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More Chavez than Chavez?

Welcome to the ultimate Bolivarian oasis: the 23 de Enero slum -- a veritable hotbed of die-hard chavismo and radical socialism in Caracas. What can you expect to find in this little slice of heaven? Stockpiles of Communist Manifesto, murals depicting Jesus Christ brandishing AK-47's,  and an oddly high number of dogs who will respond to the name "Comrade Mao."

The 100,000 inhabitants, who can see the presidential palace from the hills where they reside, have evidently internalized the image of chavista majesty framed by the sunset: they have adopted the dream of a fully socialist Venezuela -- as espoused by President Hugo Chavez himself -- and set it into motion in their own community.

This chavista neighborhood was named for January 23, 1958, when former president Marcos Perez Jimenez and his military dictatorship were overthrown. Following in the legacy of revolution and radicalism, the town's leftist ways now extend beyond the ubiquitous Che Guevara bandanas and "revolutionary car washes"; in fact, the Caracas slum is actually surpassing Chavez in his most precious goals: advancing socialism and eradicating capitalism. For starters, the inhabitants of "Little Vietnam" (as it has tellingly come to be called) have rejected the devalued bolivar -- which Chavez still struggles to revive -- and circulated little pieces of cardboard as communal currency instead. They plan to use their communal banking system to extend micro-credit and foster economic independence in the future. Meanwhile their residents work on a voluntary basis, and their markets purchase goods solely from nationalized distributors.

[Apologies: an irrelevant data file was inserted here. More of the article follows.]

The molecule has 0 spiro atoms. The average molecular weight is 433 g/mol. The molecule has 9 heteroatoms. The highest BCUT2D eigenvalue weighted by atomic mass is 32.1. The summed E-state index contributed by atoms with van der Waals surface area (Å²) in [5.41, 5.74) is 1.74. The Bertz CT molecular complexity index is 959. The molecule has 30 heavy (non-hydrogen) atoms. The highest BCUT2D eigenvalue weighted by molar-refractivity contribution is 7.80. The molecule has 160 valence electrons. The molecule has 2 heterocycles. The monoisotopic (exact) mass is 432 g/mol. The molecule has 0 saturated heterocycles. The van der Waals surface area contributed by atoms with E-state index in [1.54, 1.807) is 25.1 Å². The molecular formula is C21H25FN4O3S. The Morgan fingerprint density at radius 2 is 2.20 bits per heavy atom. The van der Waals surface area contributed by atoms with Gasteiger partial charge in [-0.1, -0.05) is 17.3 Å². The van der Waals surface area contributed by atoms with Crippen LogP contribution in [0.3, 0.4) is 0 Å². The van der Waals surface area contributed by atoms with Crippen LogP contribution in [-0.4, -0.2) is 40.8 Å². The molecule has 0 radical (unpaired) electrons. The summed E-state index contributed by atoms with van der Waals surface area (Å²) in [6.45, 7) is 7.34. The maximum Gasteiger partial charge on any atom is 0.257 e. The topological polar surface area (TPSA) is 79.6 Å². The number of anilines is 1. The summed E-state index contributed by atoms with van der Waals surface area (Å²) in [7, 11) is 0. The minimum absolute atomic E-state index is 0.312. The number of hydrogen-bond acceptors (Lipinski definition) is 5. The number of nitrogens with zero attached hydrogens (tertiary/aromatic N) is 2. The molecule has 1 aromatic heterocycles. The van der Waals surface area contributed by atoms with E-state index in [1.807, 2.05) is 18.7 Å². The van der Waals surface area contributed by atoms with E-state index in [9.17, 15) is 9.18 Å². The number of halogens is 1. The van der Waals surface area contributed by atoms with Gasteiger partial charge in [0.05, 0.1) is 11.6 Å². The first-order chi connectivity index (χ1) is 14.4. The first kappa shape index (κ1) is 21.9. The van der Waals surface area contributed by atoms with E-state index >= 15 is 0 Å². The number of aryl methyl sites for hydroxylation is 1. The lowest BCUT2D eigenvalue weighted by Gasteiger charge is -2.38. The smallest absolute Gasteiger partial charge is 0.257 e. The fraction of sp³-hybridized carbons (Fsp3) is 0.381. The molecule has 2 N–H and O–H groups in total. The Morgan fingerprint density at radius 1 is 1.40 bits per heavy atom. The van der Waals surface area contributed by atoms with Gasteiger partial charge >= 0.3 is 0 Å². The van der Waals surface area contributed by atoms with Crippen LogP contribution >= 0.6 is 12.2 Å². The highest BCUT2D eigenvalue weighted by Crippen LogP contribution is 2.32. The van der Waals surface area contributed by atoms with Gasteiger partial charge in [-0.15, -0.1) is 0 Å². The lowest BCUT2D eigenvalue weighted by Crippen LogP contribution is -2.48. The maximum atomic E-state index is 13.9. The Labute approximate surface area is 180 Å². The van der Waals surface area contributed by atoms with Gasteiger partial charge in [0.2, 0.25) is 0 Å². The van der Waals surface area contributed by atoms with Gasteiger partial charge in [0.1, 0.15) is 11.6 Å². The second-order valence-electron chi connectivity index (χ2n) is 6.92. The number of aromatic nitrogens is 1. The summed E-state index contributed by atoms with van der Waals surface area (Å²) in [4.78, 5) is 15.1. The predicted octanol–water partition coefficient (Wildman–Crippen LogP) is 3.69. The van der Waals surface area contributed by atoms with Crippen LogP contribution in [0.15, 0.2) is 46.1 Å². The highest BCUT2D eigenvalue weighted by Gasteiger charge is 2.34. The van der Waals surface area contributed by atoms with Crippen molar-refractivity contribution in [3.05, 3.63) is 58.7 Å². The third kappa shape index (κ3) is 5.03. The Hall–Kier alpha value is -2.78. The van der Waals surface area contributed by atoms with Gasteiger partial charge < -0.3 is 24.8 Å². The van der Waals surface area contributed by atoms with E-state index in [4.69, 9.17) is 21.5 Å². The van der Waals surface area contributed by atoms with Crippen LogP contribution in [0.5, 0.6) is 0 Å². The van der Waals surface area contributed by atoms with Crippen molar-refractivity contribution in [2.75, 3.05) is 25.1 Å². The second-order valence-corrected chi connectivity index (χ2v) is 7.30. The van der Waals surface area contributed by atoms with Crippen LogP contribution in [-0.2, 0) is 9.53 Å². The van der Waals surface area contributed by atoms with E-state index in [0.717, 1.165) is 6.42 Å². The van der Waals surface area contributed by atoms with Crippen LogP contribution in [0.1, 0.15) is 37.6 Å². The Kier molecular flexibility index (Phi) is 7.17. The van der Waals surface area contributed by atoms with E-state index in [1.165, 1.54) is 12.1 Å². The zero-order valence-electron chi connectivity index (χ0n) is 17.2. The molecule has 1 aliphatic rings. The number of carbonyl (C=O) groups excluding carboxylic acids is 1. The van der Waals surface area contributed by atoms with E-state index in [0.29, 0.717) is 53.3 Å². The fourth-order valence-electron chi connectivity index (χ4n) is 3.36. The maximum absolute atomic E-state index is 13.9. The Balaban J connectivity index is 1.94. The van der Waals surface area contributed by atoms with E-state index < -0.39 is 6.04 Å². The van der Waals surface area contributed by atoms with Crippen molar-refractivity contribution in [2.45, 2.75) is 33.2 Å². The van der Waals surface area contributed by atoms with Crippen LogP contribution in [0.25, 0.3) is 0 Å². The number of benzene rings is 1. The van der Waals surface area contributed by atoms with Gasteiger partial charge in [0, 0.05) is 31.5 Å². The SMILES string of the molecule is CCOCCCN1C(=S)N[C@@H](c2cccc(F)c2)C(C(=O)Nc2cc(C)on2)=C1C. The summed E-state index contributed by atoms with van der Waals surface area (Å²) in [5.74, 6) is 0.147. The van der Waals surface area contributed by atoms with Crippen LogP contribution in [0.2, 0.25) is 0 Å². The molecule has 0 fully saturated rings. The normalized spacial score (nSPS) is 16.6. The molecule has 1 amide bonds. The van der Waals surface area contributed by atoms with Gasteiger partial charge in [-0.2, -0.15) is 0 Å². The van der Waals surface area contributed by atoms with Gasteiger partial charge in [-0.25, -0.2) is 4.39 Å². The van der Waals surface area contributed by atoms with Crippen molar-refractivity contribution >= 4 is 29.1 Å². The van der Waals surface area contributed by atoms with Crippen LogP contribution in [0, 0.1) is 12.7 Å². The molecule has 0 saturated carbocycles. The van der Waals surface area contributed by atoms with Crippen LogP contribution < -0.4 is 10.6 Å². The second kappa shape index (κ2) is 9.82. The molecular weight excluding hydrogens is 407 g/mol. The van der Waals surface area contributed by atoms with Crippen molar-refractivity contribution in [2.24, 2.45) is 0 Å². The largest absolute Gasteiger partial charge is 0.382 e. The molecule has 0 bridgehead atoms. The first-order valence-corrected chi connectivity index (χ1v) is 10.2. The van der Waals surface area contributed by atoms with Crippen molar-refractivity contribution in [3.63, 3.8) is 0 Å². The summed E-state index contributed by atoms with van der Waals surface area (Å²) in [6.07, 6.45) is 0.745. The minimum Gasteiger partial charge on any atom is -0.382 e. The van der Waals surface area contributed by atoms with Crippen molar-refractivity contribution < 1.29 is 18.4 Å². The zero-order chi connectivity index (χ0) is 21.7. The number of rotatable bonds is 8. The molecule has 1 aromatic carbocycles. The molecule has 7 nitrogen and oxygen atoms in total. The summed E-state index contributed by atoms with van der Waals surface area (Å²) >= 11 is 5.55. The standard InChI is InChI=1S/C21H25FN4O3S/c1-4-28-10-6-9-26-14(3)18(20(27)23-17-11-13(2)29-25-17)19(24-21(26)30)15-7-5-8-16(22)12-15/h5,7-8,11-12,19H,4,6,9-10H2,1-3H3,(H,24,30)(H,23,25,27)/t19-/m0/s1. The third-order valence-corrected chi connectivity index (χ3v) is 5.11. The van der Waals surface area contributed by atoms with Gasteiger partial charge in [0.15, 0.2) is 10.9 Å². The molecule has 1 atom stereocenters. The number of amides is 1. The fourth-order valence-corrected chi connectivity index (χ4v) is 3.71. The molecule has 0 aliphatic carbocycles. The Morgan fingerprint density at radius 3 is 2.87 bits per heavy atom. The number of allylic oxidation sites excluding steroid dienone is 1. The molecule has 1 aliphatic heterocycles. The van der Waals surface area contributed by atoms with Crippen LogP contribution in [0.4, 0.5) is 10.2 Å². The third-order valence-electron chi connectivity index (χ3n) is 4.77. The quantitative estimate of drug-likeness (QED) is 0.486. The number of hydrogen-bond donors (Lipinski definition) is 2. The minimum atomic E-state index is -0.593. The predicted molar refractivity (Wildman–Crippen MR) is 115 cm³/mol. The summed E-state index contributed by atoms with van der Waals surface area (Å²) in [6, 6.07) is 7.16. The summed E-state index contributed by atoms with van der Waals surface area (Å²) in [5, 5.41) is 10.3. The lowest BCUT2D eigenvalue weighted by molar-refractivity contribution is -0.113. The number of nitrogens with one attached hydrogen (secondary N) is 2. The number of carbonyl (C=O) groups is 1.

The town's ardent support for Chavez's cause has, paradoxically, created a chasm between the president and his most devout followers. After militant groups hailing from 23 de enero claimed responsibility for numerous attacks on Chavez's opponents, the Comandante was forced to distance himself from the very community his leadership brought to fruition. And the vexation goes both ways: leaders from 23 de enero have repeatedly expressed disappointment that Chavez has yet to rid his government of "false socialists." Despite these conflicts, Chavez is ideologically bound to the town; not to mention, he relies upon the increasingly extremist electorate's support to keep his political career afloat.

Looks like Hugo's caught in a bit of a Catch-22 here. Unfortunately for him, 23 de enero shows no sign of slowing down its radical rampage anytime soon:

'Here in 23 de Enero we are committed to take this process to the very end,' said cooperative member Martin Campos, a 38-year-old retired soldier sporting a yellow baseball cap with a red star. 'We are chavistas. Red, very red.'